Gray triggerfish are an interesting—and frustrating—target for anglers. Though they’re common throughout the Mid-Atlantic region and can be found both inshore and offshore, these relatively small but incredibly tasty fish can be extremely difficult to catch. Use these trigger-fishing tactics, however, and you’ll soon be filling the cooler.
RIGGING properly is incredibly important, because these fish have tiny mouths which are dominated by a set of parrot-like teeth As a result:
- - You need to use shockingly small number four or number six hooks.
- - Baits need to be similarly pint-sized; a single squid tentacle cut in half or a dime-sized chunk of squid mantle are good choices.
- - Tie your hook directly to 15 or so pound test line, with no leader.
FINDING triggerfish is not usually difficult, and often they’re encountered by accident. They like to congregate around structure and under flotsam like logs, buckets, or buoys. In fact, triggerfish are commonly spotted by anglers probing flotsam in far-offshore places like Baltimore Canyon, for mahi-mahi or wahoo.
- - When you see a triggerfish near the surface, slowly pull within casting distance and flip your bait near the fish.
- - Usually, they’ll rush out from under the cover to attack anything within about 10 feet. But don’t drop the offering right on top of the fish, or it may be spooked by the splash.
- - Inshore, you may encounter triggerfish holding near wrecks and reefs. In this scenario they will often be too deep to spot; probe the waters by dropping down a top-and-bottom rig that’s sized for spot or croaker. Again, stick with tiny hooks and baits.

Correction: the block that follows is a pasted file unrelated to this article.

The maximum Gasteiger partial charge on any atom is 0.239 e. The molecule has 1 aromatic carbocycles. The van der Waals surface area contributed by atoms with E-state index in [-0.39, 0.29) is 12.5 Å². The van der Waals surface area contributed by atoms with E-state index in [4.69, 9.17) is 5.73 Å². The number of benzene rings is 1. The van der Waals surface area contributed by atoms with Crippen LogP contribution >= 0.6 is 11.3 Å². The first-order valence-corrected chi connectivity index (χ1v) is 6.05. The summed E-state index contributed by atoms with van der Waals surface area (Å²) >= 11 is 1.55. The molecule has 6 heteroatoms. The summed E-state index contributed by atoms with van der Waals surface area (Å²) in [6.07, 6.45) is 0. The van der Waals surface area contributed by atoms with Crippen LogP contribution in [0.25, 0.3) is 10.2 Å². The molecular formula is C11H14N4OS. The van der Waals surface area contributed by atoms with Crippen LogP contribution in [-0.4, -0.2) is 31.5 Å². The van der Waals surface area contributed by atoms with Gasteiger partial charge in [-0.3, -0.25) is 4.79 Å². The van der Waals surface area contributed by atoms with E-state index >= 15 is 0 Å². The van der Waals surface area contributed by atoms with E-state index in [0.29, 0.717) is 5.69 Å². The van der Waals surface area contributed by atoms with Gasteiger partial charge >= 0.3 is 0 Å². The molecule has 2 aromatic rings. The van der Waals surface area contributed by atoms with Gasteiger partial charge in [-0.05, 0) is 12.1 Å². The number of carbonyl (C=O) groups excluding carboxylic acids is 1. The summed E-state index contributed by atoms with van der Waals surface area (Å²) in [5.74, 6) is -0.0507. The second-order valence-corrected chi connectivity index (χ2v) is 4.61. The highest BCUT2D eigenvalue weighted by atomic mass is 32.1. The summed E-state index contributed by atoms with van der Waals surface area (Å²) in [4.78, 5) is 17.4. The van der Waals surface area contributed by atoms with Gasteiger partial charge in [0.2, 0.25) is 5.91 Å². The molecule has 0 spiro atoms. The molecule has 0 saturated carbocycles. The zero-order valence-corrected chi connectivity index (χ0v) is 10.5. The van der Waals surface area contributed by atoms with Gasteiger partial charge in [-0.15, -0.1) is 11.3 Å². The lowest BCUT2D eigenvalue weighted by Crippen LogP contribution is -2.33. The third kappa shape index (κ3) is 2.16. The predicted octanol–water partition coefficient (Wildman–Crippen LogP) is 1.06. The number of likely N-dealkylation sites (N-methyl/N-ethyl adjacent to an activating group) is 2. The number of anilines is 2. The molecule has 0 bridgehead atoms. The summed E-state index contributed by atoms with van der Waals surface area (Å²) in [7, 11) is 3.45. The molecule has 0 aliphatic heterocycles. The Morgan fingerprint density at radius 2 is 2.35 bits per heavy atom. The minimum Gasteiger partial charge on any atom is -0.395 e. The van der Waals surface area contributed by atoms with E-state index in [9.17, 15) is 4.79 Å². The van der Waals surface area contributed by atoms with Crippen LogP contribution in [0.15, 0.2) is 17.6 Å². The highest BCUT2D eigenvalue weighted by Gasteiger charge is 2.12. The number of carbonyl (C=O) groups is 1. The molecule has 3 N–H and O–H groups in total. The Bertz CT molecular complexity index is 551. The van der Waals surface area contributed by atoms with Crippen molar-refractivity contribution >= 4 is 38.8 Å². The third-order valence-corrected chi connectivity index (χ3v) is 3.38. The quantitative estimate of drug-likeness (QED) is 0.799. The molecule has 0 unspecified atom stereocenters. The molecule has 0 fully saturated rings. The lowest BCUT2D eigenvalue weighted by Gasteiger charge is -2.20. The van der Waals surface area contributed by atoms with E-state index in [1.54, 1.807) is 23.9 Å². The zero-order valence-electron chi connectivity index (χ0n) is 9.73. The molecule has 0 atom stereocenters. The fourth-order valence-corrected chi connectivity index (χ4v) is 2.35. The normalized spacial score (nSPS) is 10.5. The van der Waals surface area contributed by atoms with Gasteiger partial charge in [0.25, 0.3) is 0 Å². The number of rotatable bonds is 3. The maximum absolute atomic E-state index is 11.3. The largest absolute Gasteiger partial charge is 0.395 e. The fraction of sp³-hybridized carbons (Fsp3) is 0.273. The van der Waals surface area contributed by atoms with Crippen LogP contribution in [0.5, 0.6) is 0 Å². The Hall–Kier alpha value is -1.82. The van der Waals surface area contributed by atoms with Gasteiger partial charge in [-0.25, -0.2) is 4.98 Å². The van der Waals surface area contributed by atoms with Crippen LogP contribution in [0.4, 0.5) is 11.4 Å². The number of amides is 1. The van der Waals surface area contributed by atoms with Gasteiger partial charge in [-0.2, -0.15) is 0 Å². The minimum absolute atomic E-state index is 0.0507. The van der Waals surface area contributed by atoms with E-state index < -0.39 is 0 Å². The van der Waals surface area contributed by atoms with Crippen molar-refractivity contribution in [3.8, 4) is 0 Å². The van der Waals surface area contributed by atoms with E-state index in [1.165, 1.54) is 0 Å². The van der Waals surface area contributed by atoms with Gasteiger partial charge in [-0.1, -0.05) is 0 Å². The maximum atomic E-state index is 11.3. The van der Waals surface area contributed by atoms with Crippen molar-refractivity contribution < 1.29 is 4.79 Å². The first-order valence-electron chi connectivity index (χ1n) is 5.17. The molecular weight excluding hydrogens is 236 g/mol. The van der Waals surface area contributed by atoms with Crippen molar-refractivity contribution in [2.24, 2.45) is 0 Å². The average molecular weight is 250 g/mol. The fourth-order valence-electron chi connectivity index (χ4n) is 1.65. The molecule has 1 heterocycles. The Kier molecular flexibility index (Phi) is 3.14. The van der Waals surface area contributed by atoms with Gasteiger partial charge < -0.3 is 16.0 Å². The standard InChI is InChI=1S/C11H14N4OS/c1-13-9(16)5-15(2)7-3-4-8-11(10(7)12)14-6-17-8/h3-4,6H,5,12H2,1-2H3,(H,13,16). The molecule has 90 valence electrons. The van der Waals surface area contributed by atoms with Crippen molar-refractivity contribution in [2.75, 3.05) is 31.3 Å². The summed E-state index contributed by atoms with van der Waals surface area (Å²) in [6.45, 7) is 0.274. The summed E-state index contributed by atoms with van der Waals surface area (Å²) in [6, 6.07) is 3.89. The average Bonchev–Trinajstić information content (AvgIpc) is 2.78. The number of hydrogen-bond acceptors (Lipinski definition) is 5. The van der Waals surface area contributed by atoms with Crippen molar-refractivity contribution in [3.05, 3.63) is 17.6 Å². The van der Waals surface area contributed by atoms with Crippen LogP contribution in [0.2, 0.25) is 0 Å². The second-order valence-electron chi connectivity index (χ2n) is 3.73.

- - Let the rig hit bottom, then slowly retrieve it at a creep, through the water column.
When the fish won’t eat, all is not lost—you can catch them with a technique called “bucketing”. Trigger fish love swimming into and hiding inside of flotsam, which includes five-gallon buckets. So when you have one that won’t bite, bring the boat as close as possible, tie a line to a bucket, fill it with water and add some lead, and let it sink next to the boat. Sometimes the trigger fish will swim right in, and you can simply pull the bucket—and your dinner—into the boat.
Those buck teeth will take a divot out of your finger or hand, so be careful when getting the hook out. Also be careful of the fish’s “trigger,” the sharp spine on its dorsal fin. When the dorsal fin is upright it can’t be forced down. Push down the second spine, however—the trigger—and the dorsal un-locks and can then be pushed flat.